New Babies and Big Siblings
By Dr. Melanie Smith
I still remember when my little sister was born. I’m the 3rd of 4 children in my family and for 6 glorious years, I had basked in the spotlight as the baby. My world was flipped upside down when they brought home this beautiful red-headed child. She had some interesting smells, got all the attention when she cried, and everyone else seemed to really REALLY like her. But not me. It was time to send her back - I wanted the spotlight again. But then she started smiling, and I guess it was kind of cute. She laughed and I couldn’t help but laugh with her. She wanted to hold my finger with her itty bitty hand. And ever since then, she’s been one of the coolest and most memorable changes that I’ve had in my life.
Becoming A Parent
Fast forward a few decades, and I was towards the end of my pregnancy with our second child. I was so nervous our oldest, Lizzy, would feel overlooked when our son arrived. I was torn between feeling excited about our newest arrival and feeling terrified about finding a balance. Could my heart expand to love our second child as much as I loved my first?! Would I be able to give them both the attention they deserved? I give that beautiful red-headed sister of mine a big part of the credit for reminding me that the challenges of expanding a family are well worth it. Here are some pointers that I found valuable and may help others who may be or are planning to be in this position.
Go Slow With Change
Try not to introduce big changes directly before or after the new baby is born if at all possible. Don’t stress yourself out to potty train your older child the month your new baby is born - or if you feel like it’s just something you have to do, don’t be too hard on yourself or your oldest if he/she regresses temporarily after the fact. Try to avoid taking away the pacifier, moving your oldest into a new room, or transitioning to a toddler bed too close to your due date. If you’re planning on starting your older child in school or daycare, consider doing so a few months before your baby is born to help spread out the transitions.
Engage Your Oldest
We bought Lizzy a little baby doll that she could hold, push in a stroller, and change the diaper...although she mostly gave him hugs that would surely have cut off blood flow if he wasn’t plastic and then dragged him by the leg across the floor. We bought her books about being a big sister and asked her what she wanted to name the baby; unfortunately, we vetoed all of her name suggestions. We just couldn’t name our son Rapunzel, Sleeping Beauty, or Poopie. We talked about “the new baby” and let her feel him kick in my belly (when we could get her almost 2-year-old self to sit still long enough to do so).
Try To Separate Yourself For The First Meeting
When you get home with your new baby (or if this is post-COVID and your oldest is allowed to visit in the hospital, yay!), try not to let his/her first interaction with you and the new baby be while you’re holding your new addition. Have the baby in a neutral place (bassinet, car seat, etc) and give your oldest a big hug! Then introduce them. Once we had 2 kids at home and were bringing home our 3rd, we got the older children a small “present from the baby” to help make the arrival home a little sweeter for our older 2 (and to give them something to play with while we got settled).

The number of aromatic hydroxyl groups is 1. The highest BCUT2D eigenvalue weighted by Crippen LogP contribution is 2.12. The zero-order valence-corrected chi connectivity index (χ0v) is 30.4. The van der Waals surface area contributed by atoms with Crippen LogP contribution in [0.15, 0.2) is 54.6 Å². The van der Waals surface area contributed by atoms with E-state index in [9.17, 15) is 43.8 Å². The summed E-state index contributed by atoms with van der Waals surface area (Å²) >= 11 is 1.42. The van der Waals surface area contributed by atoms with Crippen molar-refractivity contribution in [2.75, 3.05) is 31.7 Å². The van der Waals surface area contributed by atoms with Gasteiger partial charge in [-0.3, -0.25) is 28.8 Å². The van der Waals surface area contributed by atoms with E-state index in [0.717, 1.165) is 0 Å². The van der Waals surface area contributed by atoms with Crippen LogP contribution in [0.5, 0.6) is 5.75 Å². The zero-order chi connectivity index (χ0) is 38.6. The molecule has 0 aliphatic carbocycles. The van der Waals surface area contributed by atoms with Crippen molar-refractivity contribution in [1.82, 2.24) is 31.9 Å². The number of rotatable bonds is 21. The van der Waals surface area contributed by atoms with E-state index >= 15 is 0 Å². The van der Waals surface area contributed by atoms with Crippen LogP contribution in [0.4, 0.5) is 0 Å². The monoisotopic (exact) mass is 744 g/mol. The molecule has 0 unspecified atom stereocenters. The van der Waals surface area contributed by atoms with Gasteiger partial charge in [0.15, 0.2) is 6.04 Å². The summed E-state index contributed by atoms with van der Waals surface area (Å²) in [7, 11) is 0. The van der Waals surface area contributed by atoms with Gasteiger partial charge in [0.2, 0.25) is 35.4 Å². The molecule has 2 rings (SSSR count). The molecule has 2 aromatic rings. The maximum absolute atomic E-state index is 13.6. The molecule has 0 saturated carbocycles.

Use The Help
If possible, encourage dad to take some time each day for the first few weeks to really focus on your older child/children. Consider doing the same with family members and the rest of your support system. Use their help with the baby, too, so you can spend one-on-one time with your oldest. Go for walks and let your oldest walk next to you while you push the stroller or let him/her push the stroller (if that’s possible depending on age and agility!). Consider letting your oldest pick out the baby’s outfit, get the baby dressed, and bring you a diaper when it’s time to be changed. *That being said, it’s ok to set boundaries, such as “only kiss her feet or the top of her head,” “please don’t yell in the baby’s face while he’s sleeping,” “please stop trying to feed him your broccoli,” and/or “let’s not swing that wooden broom that close to her face.”We’re not raising barbarians around here!* Also, consider getting some puzzles, coloring books...anything that can help your oldest engage in independent play.
You’ve Got This
Most importantly, be patient with yourself. The transition to another child is a challenge for everyone involved. Children tend to thrive on routine and adding another child to the mix will change your old routine. There may be tantrums, fits, and sleep regressions while they adjust, but it doesn’t necessarily mean you’re doing anything wrong. You will all adapt, you’ll carve out a new routine, and it will be great. Once you see your children smile together for the very first time, or laugh loudly at whatever they’re jibbering about on the couch, or stop pouting long enough to let you take a picture of them in the matching outfits you got them that they finally both fit into (the struggle is real), your heart will melt and you’ll realize you gave them the best gift of all. Just remember, the tough part will get easier. If it didn’t, like I tell all of my families, we wouldn’t have had a 3rd! 🤣
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